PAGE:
"I wrote most in my little Great Ocean Road hideaway near Lorne,"
"In Melbourne my phone rings all the time. I recorded some vocals
in my studio and some of it at my next-door neighbour's place. He
has a studio - we call it Harry's Joint. I also did some recording
with my brother Doug at his Port Melbourne studio."
His song sources are diverse - a Charleville truckie inspired Sixty-Two
"I was out in the bush near Charleville a few years ago,"
were about 20 truckies, all friendly guys. I said to one guy 'where do
you drive?' He said 'I go six days west and then six days back.' I said
'it must be lonely, do you have a family. He said 'yes, I have a wife.'
He then tapped his truck and said 'this old girl don't answer back.'
That song wrote itself."
But it was a flirtation with the devil's drop - booze - that fuelled Two
Or Three For Me.
The song is one of two accompanied by a video clip shot in Melbourne and
featured on Nu Country TV.
"When I was younger, I did have a battle with the grog," Brady
told Sue Jarvis in Capital News.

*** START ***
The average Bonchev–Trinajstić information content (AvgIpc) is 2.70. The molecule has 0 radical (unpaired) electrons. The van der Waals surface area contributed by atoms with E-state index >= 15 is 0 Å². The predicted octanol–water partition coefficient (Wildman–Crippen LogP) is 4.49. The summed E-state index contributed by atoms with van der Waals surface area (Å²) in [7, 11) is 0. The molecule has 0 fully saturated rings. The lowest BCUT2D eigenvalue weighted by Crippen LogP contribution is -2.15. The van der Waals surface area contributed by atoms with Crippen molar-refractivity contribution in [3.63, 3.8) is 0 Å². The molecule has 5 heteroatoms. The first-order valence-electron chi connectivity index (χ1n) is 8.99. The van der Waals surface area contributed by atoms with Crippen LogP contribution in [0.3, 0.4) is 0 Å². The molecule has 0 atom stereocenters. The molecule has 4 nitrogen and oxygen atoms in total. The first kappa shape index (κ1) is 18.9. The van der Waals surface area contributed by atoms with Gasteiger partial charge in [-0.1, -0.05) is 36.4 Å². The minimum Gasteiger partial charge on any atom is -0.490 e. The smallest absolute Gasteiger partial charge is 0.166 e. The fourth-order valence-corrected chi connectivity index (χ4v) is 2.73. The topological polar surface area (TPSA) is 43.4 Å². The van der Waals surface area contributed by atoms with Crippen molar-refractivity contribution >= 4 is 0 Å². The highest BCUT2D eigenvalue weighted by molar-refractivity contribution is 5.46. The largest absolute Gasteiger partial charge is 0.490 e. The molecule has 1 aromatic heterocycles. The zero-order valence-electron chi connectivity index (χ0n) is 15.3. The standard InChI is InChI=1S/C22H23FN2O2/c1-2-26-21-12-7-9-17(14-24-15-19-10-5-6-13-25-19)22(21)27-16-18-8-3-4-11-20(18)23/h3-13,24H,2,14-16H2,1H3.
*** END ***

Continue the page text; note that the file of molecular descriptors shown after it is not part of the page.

"In the end, I drank away my family. The pressures of life on the
road tend to lead you to drink too much."
But it was a bar in the Nashville hotel where Brady stayed during recording
that was the locale for Willie Came Here Once.
"The hotel I was staying at had a writers' bar," Brady recalled.
"The barman said 'Willie might call by tonight.' The other guy said
'well, he came in 1974, he's due to call in again. He's playing down the
road with Fogerty.' It wasn't just down the road - it was over 200 miles
away in Greensboro in Tennessee. That song wrote itself."
you cut me down with your friendly fire/ straight through the heart like
a razor wire." - Friendly Fire - Mike Brady
explored diverse shades of love from the joyous Country Girl to
faded, jaded passion of Me And You, optimism of When It's Raining
to the ruptured romance of Friendly Fire, Let It Ride and I'm
Just A Man.
"I have been in love a few times," Brady confessed of the source
of songs such as Friendly Fire that also has a video shown on Nu
"Most of the songs are pretty personal. I like telling stories -
most I have a strong connection to, broken relationships. I hope I have
paid my respects - I have only been officially been married once. I'm
still in training. I have four fantastic kids - all have a crack at writing.
Eldest son Christian is an Irish traditional singer, Michael and Daisy
play piano and Ben is a bassist. In the film clips my brother Rob plays